Spider veins and smaller varicose veins can be treated by injections of a sclerosing solution. This solution works by irritating the lining of the vein, causing the vein to seals shut and collapse. The vein then fades over time. The injections require no anesthesia as they are relatively painless, and are usually performed in the doctor’s office. Cotton and compression tape is applied to the injection site, and support stockings may be prescribed by the doctor to promote healing. The injection site may be temporarily bruised or discolored for one to two weeks. Two or more sessions are usually required to achieve maximum results, scheduled at least one month apart.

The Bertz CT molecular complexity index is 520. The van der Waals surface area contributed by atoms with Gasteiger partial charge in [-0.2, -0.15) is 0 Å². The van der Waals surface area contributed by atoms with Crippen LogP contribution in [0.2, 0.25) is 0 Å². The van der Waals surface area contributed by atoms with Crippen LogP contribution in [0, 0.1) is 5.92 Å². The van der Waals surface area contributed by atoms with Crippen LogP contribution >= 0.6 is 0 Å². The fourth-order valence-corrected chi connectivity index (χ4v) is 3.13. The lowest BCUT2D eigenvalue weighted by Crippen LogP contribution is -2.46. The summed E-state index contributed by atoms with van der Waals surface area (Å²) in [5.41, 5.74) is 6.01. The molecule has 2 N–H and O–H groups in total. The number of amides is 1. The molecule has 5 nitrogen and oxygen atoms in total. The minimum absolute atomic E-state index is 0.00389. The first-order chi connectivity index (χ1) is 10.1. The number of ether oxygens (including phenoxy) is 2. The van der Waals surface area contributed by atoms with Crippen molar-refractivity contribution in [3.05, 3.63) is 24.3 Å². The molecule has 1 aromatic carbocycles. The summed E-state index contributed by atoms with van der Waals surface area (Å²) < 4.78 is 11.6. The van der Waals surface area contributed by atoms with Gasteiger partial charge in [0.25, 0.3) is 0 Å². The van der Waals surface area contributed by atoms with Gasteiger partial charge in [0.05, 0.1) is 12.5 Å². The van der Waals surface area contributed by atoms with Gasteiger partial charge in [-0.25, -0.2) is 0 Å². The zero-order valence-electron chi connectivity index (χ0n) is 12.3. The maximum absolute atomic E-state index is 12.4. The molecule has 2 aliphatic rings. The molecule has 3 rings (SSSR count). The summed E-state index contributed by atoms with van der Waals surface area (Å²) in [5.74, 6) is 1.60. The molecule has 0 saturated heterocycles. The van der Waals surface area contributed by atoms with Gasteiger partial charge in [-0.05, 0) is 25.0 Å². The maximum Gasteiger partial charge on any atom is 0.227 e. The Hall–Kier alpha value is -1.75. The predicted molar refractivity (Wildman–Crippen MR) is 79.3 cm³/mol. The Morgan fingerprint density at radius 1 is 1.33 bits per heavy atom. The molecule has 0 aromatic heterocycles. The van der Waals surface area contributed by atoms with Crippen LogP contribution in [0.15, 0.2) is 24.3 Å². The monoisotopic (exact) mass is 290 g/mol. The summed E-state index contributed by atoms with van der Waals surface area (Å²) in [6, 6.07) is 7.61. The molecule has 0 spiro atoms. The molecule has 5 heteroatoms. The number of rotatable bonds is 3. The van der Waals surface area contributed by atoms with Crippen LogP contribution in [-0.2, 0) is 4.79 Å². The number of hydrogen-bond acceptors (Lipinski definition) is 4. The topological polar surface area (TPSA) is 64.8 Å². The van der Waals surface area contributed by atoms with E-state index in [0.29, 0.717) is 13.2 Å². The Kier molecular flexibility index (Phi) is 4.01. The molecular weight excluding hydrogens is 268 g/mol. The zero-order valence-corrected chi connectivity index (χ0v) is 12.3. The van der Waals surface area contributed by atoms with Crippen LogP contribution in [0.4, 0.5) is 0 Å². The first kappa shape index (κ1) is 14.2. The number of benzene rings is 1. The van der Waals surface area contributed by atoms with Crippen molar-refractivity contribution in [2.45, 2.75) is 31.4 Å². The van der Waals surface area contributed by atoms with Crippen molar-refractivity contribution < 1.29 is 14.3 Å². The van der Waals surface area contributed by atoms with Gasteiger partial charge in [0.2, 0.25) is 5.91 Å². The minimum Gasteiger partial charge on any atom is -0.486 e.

Risks Related to Sclerotherapy Treatment
Risks related to sclerotherapy are very rare, but can include blood clots in the veins, inflammation, allergic reactions to the sclerosing solution and skin injury that could leave scars. In some cases, skin pigmentation irregularity can occur, which will fade over time. Another reaction that can occur is “telangiectatic matting,” where small reddish blood vessels appear around the treated area. This condition is remedied through additional injections.